DAR BOOK DONATION

The William Findley Chapter, Palestine, of the National Society of Daughters of the American Revolution (NSDAR) show the display they designed to showcase a new book they purchased for the library, “Betsy Ross and the Making of America.” From left: June Francis, Lynette Jackson, Charlene Price, and Joyce Thorn.

Photo: 10-11 DAR members

Cutline: the William Findley Chapter, Palestine, of the National Society of Daughters of the American Revolution (NSDAR) show the display they designed to showcase a new book they purchased for the library, “Betsy Ross and the Making of America.” From left: June Francis, Lynette Jackson, Charlene Price, and Joyce Thorn.

Local Daughters donate Ross book

By Lisa Tang

news@palestineherald.com

Some historians still question who made the first American flag, but Charlene Price, a local Daughter of the American Revolution, has no doubt Betsy Ross was responsible.

After reading “Betsy Ross and the Making of America” by Marla Miller, Price was impressed with Ross's knowledge as a seamstress. The book is full of details about the seamstress's craft, and even explains how to make a five-pointed star—from just one cut.

Price and other members of the William Findley Chapter, Palestine, of the National Society of Daughters of the American Revolution (NSDAR), read the book as part of a service project. They donated a copy to Palestine Public Library as a service project in honor of NSDAR's National Day of Service Recognition on Friday.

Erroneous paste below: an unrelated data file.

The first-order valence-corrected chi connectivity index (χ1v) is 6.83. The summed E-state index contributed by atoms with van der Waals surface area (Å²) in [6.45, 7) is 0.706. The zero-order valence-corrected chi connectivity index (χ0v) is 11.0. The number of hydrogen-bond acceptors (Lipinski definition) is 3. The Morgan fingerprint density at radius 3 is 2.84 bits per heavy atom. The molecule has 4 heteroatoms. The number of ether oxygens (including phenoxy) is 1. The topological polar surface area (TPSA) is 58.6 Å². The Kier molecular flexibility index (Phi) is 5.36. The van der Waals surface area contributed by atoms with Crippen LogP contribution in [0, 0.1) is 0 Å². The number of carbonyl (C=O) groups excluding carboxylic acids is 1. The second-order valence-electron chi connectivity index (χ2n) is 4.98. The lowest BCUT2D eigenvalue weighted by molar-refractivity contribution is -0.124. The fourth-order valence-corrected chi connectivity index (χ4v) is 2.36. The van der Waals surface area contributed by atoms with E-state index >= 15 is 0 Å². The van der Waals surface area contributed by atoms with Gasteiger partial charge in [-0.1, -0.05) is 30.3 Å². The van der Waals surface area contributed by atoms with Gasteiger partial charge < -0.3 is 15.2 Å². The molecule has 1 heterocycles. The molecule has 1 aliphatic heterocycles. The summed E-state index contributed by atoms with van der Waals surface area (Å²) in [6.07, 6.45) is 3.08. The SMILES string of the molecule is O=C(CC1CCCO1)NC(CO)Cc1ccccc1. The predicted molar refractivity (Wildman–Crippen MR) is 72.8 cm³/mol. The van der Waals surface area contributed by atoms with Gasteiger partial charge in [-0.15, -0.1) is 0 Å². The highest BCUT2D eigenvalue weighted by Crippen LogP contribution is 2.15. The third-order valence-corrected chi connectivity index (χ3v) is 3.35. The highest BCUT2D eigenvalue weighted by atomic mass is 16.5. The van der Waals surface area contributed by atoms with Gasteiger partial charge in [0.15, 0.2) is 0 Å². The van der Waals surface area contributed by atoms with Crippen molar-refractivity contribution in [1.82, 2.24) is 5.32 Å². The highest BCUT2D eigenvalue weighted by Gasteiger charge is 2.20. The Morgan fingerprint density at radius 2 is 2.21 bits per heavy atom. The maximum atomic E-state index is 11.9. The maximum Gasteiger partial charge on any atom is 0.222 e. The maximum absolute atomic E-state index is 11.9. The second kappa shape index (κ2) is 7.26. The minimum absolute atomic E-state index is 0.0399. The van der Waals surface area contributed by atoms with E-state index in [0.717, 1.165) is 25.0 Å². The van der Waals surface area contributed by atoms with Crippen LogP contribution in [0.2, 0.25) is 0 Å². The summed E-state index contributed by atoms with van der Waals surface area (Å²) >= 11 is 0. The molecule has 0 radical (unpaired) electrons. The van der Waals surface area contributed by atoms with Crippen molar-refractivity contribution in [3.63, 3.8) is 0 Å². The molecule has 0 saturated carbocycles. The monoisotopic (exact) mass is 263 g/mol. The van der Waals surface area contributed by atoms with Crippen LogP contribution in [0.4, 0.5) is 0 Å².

President Joyce Thorn and members June Francis and Lynette Jackson were also there to present the book and honor the famous flag designer, as well as promote the book's circulation. The display stands in front of the library, beside the library's circulation desk.

Librarians Theresa Holden and Ana Sanchez accepted the book and thanked the group for the donation.

About 125 years old, DAR is a nationwide nonprofit organization with about 180,000 members. DAR does many projects to educate communities, preserve American history, and promote patriotism. Its membership consists of women directly descended from soldiers or others involved in the United States' fight for independence during the Revolutionary period.

Price said she enjoyed reading the book and hopes others will enjoy learning more about Ross and her talents. “George Washington wanted a six-point star, but she convinced him to use a five-point star, because it was easier to make,” she said.

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